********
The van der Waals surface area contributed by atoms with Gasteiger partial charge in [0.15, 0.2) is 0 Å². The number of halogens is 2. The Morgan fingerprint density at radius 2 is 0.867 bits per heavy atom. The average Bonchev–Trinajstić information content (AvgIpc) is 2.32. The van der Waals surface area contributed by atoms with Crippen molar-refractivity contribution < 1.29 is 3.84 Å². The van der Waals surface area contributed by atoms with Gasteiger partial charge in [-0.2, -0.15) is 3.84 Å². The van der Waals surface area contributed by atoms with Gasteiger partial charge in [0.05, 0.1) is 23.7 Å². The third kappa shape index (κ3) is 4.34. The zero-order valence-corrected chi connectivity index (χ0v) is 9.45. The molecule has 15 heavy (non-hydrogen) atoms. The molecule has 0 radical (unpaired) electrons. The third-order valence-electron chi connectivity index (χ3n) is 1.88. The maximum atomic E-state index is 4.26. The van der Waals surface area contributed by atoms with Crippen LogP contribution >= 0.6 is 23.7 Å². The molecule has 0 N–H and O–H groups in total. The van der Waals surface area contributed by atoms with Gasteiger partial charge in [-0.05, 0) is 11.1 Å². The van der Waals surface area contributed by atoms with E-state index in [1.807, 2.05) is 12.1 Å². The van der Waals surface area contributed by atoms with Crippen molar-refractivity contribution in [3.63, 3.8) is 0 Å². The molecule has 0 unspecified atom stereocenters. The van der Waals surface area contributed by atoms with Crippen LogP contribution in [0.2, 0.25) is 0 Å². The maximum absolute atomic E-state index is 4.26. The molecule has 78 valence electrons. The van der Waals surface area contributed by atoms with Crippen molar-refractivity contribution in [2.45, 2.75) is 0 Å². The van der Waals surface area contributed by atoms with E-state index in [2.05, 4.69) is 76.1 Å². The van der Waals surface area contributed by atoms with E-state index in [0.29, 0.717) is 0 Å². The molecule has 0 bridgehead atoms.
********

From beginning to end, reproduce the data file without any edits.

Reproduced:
The van der Waals surface area contributed by atoms with Gasteiger partial charge in [0.15, 0.2) is 0 Å². The number of halogens is 2. The Morgan fingerprint density at radius 2 is 0.867 bits per heavy atom. The average Bonchev–Trinajstić information content (AvgIpc) is 2.32. The van der Waals surface area contributed by atoms with Crippen molar-refractivity contribution < 1.29 is 3.84 Å². The van der Waals surface area contributed by atoms with Gasteiger partial charge in [-0.2, -0.15) is 3.84 Å². The van der Waals surface area contributed by atoms with Gasteiger partial charge in [0.05, 0.1) is 23.7 Å². The third kappa shape index (κ3) is 4.34. The zero-order valence-corrected chi connectivity index (χ0v) is 9.45. The molecule has 15 heavy (non-hydrogen) atoms. The molecule has 0 radical (unpaired) electrons. The third-order valence-electron chi connectivity index (χ3n) is 1.88. The maximum atomic E-state index is 4.26. The van der Waals surface area contributed by atoms with Crippen LogP contribution >= 0.6 is 23.7 Å². The molecule has 0 N–H and O–H groups in total. The van der Waals surface area contributed by atoms with Gasteiger partial charge in [-0.05, 0) is 11.1 Å². The van der Waals surface area contributed by atoms with E-state index in [1.807, 2.05) is 12.1 Å². The van der Waals surface area contributed by atoms with Crippen molar-refractivity contribution in [3.63, 3.8) is 0 Å². The molecule has 0 unspecified atom stereocenters. The van der Waals surface area contributed by atoms with Crippen LogP contribution in [0.2, 0.25) is 0 Å². The maximum absolute atomic E-state index is 4.26. The molecule has 78 valence electrons. The van der Waals surface area contributed by atoms with Crippen molar-refractivity contribution in [2.45, 2.75) is 0 Å². The van der Waals surface area contributed by atoms with E-state index in [2.05, 4.69) is 76.1 Å². The van der Waals surface area contributed by atoms with E-state index in [0.29, 0.717) is 0 Å². The molecule has 0 bridgehead atoms.